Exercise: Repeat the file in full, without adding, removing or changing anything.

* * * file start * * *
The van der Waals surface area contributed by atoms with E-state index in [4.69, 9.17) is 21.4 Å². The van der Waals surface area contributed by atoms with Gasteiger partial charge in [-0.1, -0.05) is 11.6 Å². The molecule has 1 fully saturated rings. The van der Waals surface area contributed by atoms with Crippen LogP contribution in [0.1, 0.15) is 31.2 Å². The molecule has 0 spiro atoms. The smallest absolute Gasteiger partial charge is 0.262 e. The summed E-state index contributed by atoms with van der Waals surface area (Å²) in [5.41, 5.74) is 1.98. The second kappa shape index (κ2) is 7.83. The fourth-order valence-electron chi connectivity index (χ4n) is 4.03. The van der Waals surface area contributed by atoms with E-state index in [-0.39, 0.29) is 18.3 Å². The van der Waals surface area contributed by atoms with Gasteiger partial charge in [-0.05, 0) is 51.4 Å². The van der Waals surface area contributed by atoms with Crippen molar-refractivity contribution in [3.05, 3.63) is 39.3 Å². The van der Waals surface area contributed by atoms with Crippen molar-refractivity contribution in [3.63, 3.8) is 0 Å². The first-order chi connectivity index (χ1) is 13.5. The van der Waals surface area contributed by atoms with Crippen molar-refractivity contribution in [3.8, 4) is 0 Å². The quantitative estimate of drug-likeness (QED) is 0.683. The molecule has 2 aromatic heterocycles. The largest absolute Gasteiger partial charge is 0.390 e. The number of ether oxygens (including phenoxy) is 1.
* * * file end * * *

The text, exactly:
The van der Waals surface area contributed by atoms with E-state index in [4.69, 9.17) is 21.4 Å². The van der Waals surface area contributed by atoms with Gasteiger partial charge in [-0.1, -0.05) is 11.6 Å². The molecule has 1 fully saturated rings. The van der Waals surface area contributed by atoms with Crippen LogP contribution in [0.1, 0.15) is 31.2 Å². The molecule has 0 spiro atoms. The smallest absolute Gasteiger partial charge is 0.262 e. The summed E-state index contributed by atoms with van der Waals surface area (Å²) in [5.41, 5.74) is 1.98. The second kappa shape index (κ2) is 7.83. The fourth-order valence-electron chi connectivity index (χ4n) is 4.03. The van der Waals surface area contributed by atoms with E-state index in [-0.39, 0.29) is 18.3 Å². The van der Waals surface area contributed by atoms with Gasteiger partial charge in [-0.05, 0) is 51.4 Å². The van der Waals surface area contributed by atoms with Crippen molar-refractivity contribution in [3.05, 3.63) is 39.3 Å². The van der Waals surface area contributed by atoms with Crippen molar-refractivity contribution in [3.63, 3.8) is 0 Å². The first-order chi connectivity index (χ1) is 13.5. The van der Waals surface area contributed by atoms with Crippen molar-refractivity contribution in [3.8, 4) is 0 Å². The quantitative estimate of drug-likeness (QED) is 0.683. The molecule has 2 aromatic heterocycles. The largest absolute Gasteiger partial charge is 0.390 e. The number of ether oxygens (including phenoxy) is 1.